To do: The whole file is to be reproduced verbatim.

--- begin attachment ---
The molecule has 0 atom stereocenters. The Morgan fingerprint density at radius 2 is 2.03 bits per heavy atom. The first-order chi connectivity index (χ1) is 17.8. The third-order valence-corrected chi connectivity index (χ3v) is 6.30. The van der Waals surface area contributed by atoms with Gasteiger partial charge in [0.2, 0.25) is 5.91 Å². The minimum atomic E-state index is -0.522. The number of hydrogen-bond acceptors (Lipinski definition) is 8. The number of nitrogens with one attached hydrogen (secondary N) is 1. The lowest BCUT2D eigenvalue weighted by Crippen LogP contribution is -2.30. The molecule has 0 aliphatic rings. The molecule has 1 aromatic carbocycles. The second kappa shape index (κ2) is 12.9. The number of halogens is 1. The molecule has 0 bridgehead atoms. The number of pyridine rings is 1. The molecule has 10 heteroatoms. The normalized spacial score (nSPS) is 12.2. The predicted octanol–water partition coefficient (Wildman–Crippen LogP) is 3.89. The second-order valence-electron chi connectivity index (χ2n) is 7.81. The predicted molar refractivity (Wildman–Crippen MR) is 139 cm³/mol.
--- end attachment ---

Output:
The molecule has 0 atom stereocenters. The Morgan fingerprint density at radius 2 is 2.03 bits per heavy atom. The first-order chi connectivity index (χ1) is 17.8. The third-order valence-corrected chi connectivity index (χ3v) is 6.30. The van der Waals surface area contributed by atoms with Gasteiger partial charge in [0.2, 0.25) is 5.91 Å². The minimum atomic E-state index is -0.522. The number of hydrogen-bond acceptors (Lipinski definition) is 8. The number of nitrogens with one attached hydrogen (secondary N) is 1. The lowest BCUT2D eigenvalue weighted by Crippen LogP contribution is -2.30. The molecule has 0 aliphatic rings. The molecule has 1 aromatic carbocycles. The second kappa shape index (κ2) is 12.9. The number of halogens is 1. The molecule has 0 bridgehead atoms. The number of pyridine rings is 1. The molecule has 10 heteroatoms. The normalized spacial score (nSPS) is 12.2. The predicted octanol–water partition coefficient (Wildman–Crippen LogP) is 3.89. The second-order valence-electron chi connectivity index (χ2n) is 7.81. The predicted molar refractivity (Wildman–Crippen MR) is 139 cm³/mol.